We did get a chance to whip the Fiesta from side to side in a few Spanish back roads. They have some good driving roads on the outskirts of Madrid and the Fiesta remains a pint-sized ball of fun when the time calls. The 1.0-litre turbocharged petrol engine we are familiar with remains a powerful unit and now with a six-speed manual gearbox, feels like it remains on the boil better than before. The 1.5-turbodiesel sounds a little rougher than expected, but returns very impressive fuel efficiency figures. Even after our very spirited assault of the Spanish back roads, we averaged 5.2 L/100 km over 200 km.

What new tech does it have?


The new Fiesta ushers in a host of new technology, but it remains to be seen what specification will be offered in SA. 

Firstly, it’s not yet clear how much technology we’ll get, but there is an impressive list of new tech features available in the new Fiesta. The list of driver assistance systems reads like the spec sheet of a D-segment sedan with all the options ticked. Adaptive cruise control, automatic parking (perpendicular and parallel), high beam assist, cross traffic alert, blind-spot assist and lane keeping aid are just some of the features available. Ford has specced its Fiesta highly as more customers are moving down from bigger cars, but not wanting to lose out on features.

The infotainment system is a touchscreen system that’s Apple CarPlay and Android Auto compatible. There was a navigation system in our test unit, which, if Ford brings it to South Africa, would be a welcome addition as none of its products offers navigation. There are apps that can be downloaded and it appears to be a simple system to get to grips with. There’s even an optional Bang and Olufsen sound system that can be fitted for those looking for premium sound quality – such a high-end audio setup is virtually unheard of in this segment.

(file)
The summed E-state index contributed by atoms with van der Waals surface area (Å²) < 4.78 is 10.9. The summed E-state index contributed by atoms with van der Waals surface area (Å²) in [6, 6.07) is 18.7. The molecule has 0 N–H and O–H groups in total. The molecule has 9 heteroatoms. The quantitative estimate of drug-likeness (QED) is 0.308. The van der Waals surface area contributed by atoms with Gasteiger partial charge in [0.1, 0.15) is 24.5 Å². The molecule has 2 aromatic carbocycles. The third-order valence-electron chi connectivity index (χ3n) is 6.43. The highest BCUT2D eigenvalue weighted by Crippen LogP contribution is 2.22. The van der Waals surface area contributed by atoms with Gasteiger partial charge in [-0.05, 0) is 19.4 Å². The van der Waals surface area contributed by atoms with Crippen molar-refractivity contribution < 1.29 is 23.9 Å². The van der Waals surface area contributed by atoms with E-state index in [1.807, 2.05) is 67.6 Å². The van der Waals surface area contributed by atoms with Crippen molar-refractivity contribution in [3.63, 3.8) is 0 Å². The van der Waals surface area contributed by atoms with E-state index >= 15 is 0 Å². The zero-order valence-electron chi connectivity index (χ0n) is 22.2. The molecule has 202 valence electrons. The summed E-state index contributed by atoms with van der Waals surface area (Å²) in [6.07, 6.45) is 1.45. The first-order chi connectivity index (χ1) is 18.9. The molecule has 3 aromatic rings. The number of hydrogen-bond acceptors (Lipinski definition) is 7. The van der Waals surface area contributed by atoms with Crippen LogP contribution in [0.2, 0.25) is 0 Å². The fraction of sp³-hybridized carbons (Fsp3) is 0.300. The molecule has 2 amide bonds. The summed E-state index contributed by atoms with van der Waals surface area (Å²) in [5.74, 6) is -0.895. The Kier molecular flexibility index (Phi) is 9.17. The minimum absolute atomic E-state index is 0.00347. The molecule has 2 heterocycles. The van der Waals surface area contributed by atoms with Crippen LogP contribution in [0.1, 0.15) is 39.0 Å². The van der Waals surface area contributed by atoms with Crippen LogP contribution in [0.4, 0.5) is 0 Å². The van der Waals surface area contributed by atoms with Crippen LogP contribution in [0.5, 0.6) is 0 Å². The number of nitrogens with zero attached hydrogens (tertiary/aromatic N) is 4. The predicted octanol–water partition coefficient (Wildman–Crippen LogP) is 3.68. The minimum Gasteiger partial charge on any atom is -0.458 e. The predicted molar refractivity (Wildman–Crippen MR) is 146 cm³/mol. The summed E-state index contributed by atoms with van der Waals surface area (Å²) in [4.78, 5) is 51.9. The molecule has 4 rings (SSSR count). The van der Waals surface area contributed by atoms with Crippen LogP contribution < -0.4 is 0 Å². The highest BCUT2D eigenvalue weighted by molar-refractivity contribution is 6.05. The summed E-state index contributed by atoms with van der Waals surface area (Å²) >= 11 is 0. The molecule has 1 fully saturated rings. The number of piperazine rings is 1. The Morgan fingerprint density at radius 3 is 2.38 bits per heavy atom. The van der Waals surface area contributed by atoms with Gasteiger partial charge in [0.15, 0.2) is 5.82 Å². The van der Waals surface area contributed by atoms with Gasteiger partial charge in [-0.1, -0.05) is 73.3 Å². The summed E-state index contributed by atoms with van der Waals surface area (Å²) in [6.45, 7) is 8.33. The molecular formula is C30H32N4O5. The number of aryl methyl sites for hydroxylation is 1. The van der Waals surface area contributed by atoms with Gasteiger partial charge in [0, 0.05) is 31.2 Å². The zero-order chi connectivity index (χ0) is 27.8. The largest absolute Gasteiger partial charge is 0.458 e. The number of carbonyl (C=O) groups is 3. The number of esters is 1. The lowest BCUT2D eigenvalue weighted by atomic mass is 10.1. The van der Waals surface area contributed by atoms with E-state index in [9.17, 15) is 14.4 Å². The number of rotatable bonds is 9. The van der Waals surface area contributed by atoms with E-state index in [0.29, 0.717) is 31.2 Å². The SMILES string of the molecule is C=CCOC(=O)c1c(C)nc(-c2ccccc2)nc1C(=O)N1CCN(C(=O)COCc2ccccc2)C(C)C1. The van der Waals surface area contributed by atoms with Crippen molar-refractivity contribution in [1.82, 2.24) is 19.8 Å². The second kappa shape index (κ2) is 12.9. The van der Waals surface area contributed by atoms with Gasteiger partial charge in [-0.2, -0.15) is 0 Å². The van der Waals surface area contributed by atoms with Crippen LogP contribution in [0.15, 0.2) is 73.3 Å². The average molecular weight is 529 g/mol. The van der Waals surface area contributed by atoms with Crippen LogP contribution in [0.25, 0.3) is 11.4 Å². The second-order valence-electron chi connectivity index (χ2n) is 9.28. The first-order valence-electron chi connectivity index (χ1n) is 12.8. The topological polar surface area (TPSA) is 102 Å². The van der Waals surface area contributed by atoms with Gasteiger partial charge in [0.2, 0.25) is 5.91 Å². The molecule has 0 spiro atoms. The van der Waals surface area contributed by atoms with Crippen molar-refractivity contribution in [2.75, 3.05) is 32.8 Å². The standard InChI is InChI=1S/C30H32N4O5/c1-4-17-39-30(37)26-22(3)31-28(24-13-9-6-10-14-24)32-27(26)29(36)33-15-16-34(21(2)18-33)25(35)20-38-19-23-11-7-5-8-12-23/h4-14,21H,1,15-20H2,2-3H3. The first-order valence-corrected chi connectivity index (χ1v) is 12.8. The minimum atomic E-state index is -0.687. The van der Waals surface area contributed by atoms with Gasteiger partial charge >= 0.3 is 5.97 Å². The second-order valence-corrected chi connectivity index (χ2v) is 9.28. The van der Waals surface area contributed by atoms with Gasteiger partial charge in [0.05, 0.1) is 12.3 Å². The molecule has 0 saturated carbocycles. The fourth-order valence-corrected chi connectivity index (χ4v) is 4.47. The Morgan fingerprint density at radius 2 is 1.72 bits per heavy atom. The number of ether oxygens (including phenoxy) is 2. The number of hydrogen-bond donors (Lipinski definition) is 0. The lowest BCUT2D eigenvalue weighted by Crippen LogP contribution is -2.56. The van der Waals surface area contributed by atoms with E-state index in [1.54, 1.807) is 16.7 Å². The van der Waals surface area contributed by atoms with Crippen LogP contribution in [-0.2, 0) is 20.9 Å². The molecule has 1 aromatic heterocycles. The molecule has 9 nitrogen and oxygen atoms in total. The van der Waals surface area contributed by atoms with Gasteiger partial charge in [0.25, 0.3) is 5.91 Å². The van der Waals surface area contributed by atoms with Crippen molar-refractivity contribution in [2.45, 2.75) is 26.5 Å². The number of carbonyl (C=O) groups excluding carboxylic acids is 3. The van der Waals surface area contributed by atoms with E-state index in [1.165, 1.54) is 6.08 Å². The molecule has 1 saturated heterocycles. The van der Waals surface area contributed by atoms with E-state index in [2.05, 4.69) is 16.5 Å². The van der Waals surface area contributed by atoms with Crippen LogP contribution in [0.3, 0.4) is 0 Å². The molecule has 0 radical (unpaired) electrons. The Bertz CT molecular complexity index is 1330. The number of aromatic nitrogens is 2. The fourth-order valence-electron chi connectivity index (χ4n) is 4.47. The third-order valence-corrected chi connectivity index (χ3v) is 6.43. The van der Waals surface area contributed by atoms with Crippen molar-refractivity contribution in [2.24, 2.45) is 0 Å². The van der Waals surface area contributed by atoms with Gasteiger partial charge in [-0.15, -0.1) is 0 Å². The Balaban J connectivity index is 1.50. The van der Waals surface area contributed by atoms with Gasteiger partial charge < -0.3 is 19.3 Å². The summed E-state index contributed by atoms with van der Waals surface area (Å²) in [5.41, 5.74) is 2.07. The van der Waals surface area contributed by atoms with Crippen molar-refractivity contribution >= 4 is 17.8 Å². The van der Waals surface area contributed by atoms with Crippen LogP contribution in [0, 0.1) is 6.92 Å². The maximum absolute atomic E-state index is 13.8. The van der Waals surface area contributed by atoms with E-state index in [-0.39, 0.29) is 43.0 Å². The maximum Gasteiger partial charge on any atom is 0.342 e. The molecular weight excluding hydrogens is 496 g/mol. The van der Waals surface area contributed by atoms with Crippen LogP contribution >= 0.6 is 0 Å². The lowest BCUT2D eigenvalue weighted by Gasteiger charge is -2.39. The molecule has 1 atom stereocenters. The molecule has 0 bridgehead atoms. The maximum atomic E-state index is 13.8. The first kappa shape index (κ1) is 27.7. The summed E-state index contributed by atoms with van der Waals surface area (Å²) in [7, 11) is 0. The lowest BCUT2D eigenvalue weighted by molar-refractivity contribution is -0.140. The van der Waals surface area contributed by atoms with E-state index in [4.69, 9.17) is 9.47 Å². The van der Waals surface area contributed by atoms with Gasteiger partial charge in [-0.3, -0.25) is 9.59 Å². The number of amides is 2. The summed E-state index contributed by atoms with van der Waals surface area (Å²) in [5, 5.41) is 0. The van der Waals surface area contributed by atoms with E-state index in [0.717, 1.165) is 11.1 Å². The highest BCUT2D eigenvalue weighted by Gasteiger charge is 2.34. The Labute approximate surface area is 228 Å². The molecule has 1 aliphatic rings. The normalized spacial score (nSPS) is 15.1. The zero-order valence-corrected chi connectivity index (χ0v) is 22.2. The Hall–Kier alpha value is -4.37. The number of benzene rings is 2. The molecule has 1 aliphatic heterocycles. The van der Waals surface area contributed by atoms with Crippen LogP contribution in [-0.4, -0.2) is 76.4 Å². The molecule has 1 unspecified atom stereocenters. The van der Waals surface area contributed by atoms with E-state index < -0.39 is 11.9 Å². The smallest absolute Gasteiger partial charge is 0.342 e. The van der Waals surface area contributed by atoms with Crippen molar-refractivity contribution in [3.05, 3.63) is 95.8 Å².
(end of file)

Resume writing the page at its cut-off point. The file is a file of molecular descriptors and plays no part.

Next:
Which models are coming to SA?


A turbopetrol and turbodiesel engine will be offered in SA when the Fiesta arrives in Q2 of 2018.

Although specification for the South African Fiesta is yet to be confirmed, we do know what engine and gearbox combinations have been earmarked for our market. The 1.0-litre, 3-cylinder turbopetrol with 92 kW and 170 Nm will be available in both manual and automatic guise and will be available in Trend and Titanium trim levels. The automatic only offers 74 kW but has the same torque figure at 170 Nm. The 1.5-turbodiesel with 63 kW and 215 Nm of torque is only available in manual guise and will be offered in Trend trim only. An entry-level Ambiente derivative might be introduced at a later stage.

When is it coming?


The new Fiesta will go head-to-head with the new Polo next year.

Ford SA has pencilled in the second quarter of 2018 for the Fiesta's local introduction. The new Volkswagen Polo is due at roughly the same time, so it should be an interesting head-to-head battle. While not yet planned for South Africa, there is an ST Line model that could be considered. It’s a regular Fiesta but with an ST body kit, wheels and interior trim. It’s a real looker and could fare well against something like a Polo R-Line, but pricing is likely to be a major inhibitor to its local introduction.

Speaking of pricing, we’ll have to wait for official figures as Ford SA is still crunching the numbers, but we would hazard a guess at between R250k to R300k.